I have been researching some of the workshops and holidays that are around this summer in the UK which will help your dyslexic child either learn new skills or develop their self confidence and resilience.
Aimed at ages 11+ . They claim to build self esteem, confidence and resilience through their adventure courses. These courses include everything from rock climbing to scrambling up waterfalls.
I particularly like the look of this one because they have bursaries available to UK residents to help towards the cost of the holiday.
One of the more well known names for unaccompanied holidays. Aimed at ages 7+. They have many options available including adventure holidays but also have creative holidays incorporating dance, film, cookery and music.
I like the range of holidays and activities they have on offer. There is going to be something that your child would like to do for a week and they cater for adventurous to creative and arty types too.
Aimed at ages 8+, their emphasis is on games and adventure with activities such as building dens in woods, circus skills and making pizza!
I really like the fact that they are all about having fun and doing activities which , as parents, we don't always have the energy and enthusiasm to do ourselves ( although den building sounds like so much fun!).
None of these companies specifically aim their holidays at dyslexic children, but they are all based around activities which dyslexics find enjoyable and tend to play to their strengths.
Non - Residential Workshops
These next 3 are either run by dyslexia specialists or by people who have dyslexia themselves. They are not, unfortunately, UK wide, but you may be close to the areas they operate in.
As the name suggest, this is based in Hampstead, London. They have a week of fun which includes learning some survival and photography skills, as well as holding a talent show.
I really like the look of this because it is run by a specialist dyslexia centre but with the emphasis on fun for the week.
Aimed at ages 7+. They create, code, design and build games with your child and they are based in London and the Home Counties.
This looks a little bit different and ideal for your computer nerds out there!
Aimed at ages 5-12. This is a week of getting your hands dirty whilst learning about science and technology. They are based in Altrincham, Cheshire.
I think this one is great because they take younger children. It's a shame they are not UK wide.
The next 3 suggestions are not aimed specifically at dyslexic children or taught by dyslexics, but I felt that they are teaching skills which a lot of dyslexics have strengths in and therefore are worth a mention. They may give you ideas of what to look for in your own area too.
Aimed at 6-18 year olds, they are holding holiday workshops in singing, dancing and acting.
Unlike the others, I like this one because it is UK wide so you can hopefully find something near you.
Aimed at ages 7-15. They are mainly holding one day workshops to help your child develop their photography skills. If they don't have a camera, then you can rent one from them. These workshops are held in Kent and Surrey.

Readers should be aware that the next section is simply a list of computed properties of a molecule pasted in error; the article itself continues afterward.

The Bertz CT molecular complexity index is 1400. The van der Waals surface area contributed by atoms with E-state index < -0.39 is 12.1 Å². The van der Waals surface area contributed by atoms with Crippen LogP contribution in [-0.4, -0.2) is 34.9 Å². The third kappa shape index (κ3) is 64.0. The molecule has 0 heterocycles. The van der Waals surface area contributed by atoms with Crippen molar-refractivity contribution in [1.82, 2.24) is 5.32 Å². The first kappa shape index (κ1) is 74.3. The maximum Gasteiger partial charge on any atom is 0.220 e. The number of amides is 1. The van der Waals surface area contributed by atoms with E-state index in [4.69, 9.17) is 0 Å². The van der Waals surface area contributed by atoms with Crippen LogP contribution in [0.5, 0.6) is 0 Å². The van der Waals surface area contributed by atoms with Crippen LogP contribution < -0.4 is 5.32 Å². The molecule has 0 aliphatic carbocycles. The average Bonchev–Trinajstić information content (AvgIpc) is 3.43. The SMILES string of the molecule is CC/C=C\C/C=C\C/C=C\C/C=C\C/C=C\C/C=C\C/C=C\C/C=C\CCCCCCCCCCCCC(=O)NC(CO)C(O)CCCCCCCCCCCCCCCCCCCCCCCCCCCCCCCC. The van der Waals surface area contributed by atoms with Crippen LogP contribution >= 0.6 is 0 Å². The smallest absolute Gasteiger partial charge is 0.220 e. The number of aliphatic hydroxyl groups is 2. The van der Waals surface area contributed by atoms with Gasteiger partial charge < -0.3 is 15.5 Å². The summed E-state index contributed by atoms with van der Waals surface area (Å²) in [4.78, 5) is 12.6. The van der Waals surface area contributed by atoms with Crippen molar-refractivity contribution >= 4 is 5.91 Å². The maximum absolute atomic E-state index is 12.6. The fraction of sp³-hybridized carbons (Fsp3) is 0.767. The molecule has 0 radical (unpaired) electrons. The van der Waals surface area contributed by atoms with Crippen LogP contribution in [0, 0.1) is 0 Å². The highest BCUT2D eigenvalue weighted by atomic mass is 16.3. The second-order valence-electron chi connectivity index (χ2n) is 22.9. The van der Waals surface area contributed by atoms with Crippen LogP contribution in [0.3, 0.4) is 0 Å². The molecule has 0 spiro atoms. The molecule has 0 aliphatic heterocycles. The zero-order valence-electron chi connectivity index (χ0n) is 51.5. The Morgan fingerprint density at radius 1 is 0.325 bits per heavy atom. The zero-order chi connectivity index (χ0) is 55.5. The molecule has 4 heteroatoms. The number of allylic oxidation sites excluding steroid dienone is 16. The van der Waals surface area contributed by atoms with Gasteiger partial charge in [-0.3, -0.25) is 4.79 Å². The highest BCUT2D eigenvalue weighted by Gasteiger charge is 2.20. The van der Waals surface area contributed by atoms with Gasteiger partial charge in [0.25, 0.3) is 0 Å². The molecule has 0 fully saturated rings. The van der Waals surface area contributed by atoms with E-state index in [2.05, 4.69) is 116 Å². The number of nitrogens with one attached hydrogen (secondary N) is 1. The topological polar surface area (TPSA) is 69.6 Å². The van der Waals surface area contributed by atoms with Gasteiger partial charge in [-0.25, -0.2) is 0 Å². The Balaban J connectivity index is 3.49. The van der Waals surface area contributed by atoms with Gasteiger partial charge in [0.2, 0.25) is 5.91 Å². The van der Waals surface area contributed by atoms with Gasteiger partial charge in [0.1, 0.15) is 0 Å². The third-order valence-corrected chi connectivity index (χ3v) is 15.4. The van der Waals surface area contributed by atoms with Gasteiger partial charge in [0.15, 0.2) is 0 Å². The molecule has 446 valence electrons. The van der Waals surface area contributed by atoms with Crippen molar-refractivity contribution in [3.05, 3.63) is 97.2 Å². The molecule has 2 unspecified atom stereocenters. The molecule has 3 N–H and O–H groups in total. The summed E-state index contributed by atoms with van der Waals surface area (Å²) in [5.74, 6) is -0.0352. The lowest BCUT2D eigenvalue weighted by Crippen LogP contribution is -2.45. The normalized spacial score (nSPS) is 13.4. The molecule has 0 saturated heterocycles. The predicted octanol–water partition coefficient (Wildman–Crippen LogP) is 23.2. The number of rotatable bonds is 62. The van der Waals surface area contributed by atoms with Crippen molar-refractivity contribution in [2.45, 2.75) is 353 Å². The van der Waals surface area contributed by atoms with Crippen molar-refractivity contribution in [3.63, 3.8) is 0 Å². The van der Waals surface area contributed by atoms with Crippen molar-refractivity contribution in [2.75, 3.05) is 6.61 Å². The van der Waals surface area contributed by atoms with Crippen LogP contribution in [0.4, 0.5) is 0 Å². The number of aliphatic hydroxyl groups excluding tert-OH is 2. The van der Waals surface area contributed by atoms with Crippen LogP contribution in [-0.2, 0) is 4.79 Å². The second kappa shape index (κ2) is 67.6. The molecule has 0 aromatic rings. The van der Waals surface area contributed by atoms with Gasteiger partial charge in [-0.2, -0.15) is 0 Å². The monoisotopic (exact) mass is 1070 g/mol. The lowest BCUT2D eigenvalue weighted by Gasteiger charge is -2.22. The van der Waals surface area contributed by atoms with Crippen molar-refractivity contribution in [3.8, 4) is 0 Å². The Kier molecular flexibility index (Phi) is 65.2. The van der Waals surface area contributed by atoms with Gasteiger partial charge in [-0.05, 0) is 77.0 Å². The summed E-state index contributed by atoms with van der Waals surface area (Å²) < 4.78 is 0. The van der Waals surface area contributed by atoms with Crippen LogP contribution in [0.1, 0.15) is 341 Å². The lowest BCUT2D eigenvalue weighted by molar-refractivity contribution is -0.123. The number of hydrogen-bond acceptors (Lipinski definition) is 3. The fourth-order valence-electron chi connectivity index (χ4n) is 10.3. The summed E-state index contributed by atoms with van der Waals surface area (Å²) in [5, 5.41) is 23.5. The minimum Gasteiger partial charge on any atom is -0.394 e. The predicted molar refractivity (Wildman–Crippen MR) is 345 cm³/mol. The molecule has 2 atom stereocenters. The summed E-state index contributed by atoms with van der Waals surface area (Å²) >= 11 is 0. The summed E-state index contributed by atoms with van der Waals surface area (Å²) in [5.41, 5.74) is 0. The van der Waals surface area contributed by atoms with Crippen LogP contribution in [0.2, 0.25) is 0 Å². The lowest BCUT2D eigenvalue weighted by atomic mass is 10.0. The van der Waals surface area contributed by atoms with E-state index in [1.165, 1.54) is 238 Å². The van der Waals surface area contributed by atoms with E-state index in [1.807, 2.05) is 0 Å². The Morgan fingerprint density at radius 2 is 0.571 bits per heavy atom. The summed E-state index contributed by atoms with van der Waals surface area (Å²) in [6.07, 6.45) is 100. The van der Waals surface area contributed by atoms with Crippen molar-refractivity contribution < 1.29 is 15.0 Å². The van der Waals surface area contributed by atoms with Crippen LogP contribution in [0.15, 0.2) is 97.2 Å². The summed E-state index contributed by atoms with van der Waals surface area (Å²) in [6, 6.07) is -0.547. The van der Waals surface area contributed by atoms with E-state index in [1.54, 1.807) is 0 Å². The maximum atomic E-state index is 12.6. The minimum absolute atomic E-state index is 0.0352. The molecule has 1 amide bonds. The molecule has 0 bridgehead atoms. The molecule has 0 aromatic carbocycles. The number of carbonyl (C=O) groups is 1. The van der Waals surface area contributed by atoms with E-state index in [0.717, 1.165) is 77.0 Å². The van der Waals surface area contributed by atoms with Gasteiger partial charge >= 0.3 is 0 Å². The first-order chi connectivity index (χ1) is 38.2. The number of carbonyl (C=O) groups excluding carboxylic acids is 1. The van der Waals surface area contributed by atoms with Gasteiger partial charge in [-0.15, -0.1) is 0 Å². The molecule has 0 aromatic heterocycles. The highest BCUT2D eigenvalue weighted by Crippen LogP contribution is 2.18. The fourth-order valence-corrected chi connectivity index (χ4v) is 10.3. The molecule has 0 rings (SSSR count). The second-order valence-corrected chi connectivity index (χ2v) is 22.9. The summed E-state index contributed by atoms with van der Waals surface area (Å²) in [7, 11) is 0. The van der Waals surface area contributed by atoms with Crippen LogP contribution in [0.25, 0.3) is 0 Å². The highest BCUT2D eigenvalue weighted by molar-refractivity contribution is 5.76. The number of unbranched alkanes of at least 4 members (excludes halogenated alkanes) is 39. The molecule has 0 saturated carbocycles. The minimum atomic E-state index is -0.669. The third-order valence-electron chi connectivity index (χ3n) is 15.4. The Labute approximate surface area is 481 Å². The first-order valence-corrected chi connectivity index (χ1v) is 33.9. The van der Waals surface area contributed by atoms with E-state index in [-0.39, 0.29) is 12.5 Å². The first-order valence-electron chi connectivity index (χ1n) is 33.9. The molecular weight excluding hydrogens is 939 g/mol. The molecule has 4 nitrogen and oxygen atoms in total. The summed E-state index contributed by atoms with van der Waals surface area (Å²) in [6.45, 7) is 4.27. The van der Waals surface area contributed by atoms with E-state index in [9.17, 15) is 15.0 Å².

This one looks good because it is slightly different and many dyslexic children love photography.
Aimed at ages 8-17. They have a range of workshops and courses from residential to individual days. Your child will learn how to make their own films and animations. They are based in London.
Videos and films make such an impact and this skill is usually a strength for a dyslexic child. I thought this one looked like great fun.
This last one is for those of you who would like your child to mix in some more traditional learning and fun.
This one is set up for dyslexic children and they describe their summer holiday offering as a 'mix of learning and fun'. It appears that they mix up outdoor skills such as canoeing with indoor classroom sessions in literacy. They are based in Cardiff, Wales.
I included this one because I couldn't find many places where your child could improve their literacy skills through the summer holidays.
I hope you have found these suggestions helpful, if only to give you ideas of what you can search for in your local area. All of the ideas and activities play to a dyslexic child's strengths.
Where you are not close to the areas these companies work in, you may find your local museums or councils run similar types of workshops for children over the holidays.
NB: I have not personally trialed any of these courses and workshops. You must ensure you are happy with the activity and company yourself before allowing your child to participate.
I will shortly be announcing my 'More Than Reading 'Summer Programme which is aimed specifically at struggling readers to help them develop the skills they need to become a successful reader. It will take place online so you don't have to be near to me to take part. If you would like to register your interest in this , please click here.